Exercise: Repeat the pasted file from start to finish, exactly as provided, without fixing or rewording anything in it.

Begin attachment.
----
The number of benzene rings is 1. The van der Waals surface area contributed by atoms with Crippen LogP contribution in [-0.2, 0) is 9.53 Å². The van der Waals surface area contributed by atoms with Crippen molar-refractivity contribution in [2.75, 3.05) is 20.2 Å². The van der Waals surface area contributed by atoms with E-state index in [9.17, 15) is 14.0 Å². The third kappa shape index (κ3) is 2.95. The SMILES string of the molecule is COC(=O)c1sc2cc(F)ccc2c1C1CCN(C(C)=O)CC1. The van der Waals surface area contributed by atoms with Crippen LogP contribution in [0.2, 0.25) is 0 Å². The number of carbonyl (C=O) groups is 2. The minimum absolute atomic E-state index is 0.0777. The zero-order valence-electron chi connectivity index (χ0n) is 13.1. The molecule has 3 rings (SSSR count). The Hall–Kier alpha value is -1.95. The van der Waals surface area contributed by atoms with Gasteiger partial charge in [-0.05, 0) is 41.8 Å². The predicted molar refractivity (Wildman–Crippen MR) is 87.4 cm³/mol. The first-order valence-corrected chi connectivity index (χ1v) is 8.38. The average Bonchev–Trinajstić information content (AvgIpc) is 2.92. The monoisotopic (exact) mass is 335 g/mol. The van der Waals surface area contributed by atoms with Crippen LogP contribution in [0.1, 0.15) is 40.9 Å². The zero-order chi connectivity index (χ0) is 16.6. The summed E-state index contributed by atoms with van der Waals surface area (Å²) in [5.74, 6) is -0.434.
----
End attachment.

The number of benzene rings is 1. The van der Waals surface area contributed by atoms with Crippen LogP contribution in [-0.2, 0) is 9.53 Å². The van der Waals surface area contributed by atoms with Crippen molar-refractivity contribution in [2.75, 3.05) is 20.2 Å². The van der Waals surface area contributed by atoms with E-state index in [9.17, 15) is 14.0 Å². The third kappa shape index (κ3) is 2.95. The SMILES string of the molecule is COC(=O)c1sc2cc(F)ccc2c1C1CCN(C(C)=O)CC1. The van der Waals surface area contributed by atoms with Crippen LogP contribution in [0.2, 0.25) is 0 Å². The number of carbonyl (C=O) groups is 2. The minimum absolute atomic E-state index is 0.0777. The zero-order valence-electron chi connectivity index (χ0n) is 13.1. The molecule has 3 rings (SSSR count). The Hall–Kier alpha value is -1.95. The van der Waals surface area contributed by atoms with Gasteiger partial charge in [-0.05, 0) is 41.8 Å². The predicted molar refractivity (Wildman–Crippen MR) is 87.4 cm³/mol. The first-order valence-corrected chi connectivity index (χ1v) is 8.38. The average Bonchev–Trinajstić information content (AvgIpc) is 2.92. The monoisotopic (exact) mass is 335 g/mol. The van der Waals surface area contributed by atoms with Crippen LogP contribution in [0.1, 0.15) is 40.9 Å². The zero-order chi connectivity index (χ0) is 16.6. The summed E-state index contributed by atoms with van der Waals surface area (Å²) in [5.74, 6) is -0.434.